Five years after my father was initially diagnosed, his behavior became erratic. He believed he was being followed. He believed that our family was in the mob. He got upset very easily. We went to a family reunion and my family freaked out. They thought he was insane because he was jumping around on tables in the park, shouting how much he loved the family. He tried to apologize for everything he had ever done. With me, he continued to be paranoid. There was craziness in his eyes. My family wanted to have him evaluated. He avoided all of them, so the cops picked him up and put him in a loony bin. He remained there for a few months but it wasn’t very long. Although he had moments of insanity, he could still control it somewhat.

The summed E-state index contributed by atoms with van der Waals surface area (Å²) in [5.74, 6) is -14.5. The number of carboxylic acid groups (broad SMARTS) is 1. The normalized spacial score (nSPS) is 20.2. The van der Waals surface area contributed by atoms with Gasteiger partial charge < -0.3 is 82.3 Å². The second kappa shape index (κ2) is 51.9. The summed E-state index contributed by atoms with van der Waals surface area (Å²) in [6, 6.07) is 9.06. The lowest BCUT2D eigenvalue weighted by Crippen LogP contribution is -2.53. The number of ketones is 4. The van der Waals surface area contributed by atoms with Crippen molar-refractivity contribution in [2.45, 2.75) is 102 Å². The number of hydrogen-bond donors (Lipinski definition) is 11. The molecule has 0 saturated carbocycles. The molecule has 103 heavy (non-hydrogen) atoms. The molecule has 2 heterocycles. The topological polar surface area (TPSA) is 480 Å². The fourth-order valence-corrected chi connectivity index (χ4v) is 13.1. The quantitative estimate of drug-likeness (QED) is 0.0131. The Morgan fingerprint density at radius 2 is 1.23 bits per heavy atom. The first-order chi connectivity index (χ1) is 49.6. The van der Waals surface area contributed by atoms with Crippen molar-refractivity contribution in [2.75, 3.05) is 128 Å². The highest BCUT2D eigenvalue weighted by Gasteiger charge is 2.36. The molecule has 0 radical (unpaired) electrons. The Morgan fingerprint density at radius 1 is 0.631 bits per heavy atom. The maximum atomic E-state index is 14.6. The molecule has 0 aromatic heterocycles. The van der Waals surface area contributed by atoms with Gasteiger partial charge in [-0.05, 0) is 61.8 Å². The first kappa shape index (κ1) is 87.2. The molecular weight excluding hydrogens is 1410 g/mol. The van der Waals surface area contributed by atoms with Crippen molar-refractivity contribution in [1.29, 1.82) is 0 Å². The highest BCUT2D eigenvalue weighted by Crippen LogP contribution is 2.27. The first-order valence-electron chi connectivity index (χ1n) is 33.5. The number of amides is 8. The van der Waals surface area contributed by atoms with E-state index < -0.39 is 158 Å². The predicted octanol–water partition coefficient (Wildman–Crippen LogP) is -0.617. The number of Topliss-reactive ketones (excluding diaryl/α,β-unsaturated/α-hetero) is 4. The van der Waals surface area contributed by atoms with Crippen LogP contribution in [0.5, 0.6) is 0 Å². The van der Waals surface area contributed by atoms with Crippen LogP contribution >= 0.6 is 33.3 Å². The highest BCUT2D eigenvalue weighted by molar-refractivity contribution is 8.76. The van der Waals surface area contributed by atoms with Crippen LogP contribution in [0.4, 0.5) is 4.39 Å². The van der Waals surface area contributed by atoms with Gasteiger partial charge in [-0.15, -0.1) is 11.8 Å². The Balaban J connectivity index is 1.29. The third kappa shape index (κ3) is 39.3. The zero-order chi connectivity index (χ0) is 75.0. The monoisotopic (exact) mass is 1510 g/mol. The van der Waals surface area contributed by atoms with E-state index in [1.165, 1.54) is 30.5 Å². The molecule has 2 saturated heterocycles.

I was living in Alaska when my father got out of the institution. I am unsure of the day’s events but one day, I got a call that my father was paralyzed from the waist down. Apparently, he had lesions on his spinal cord that caused him to lose movement of his legs. I was horrified when I was informed that his erratic behavior was caused from lesions on his brain. It was still unreal until I went to visit him in the summer of 1995. When I walked into the hospital room, the man that lay in the bed was a stranger. The man I had always known as unbreakable lay in the bed so thin and weak that he looked almost like a skeleton. He was wearing diapers and he hated it. We were covered in sterile hospital gowns, masks, and gloves. My father wouldn’t let us be in the room when they changed him or lifted him in or out of bed. On some days, he was in a lot of pain so he often smoked a little to ease the suffering. My father was still my father and we had a few really good talks. Even in the face of the disease, I didn’t believe he was going to die. I left after a few weeks to return to school in Alaska. I received many reports that he was getting worse. He had lost all muscle mass and every time he moved, he screamed out in pain. He got so bad that he would only see the family. He couldn’t communicate very well anymore and in December of 1995, he went into the hospital for the last time. My family decided that my dad was in so much pain that they needed to help him let go. They had the doctors give him some medicine to help him die.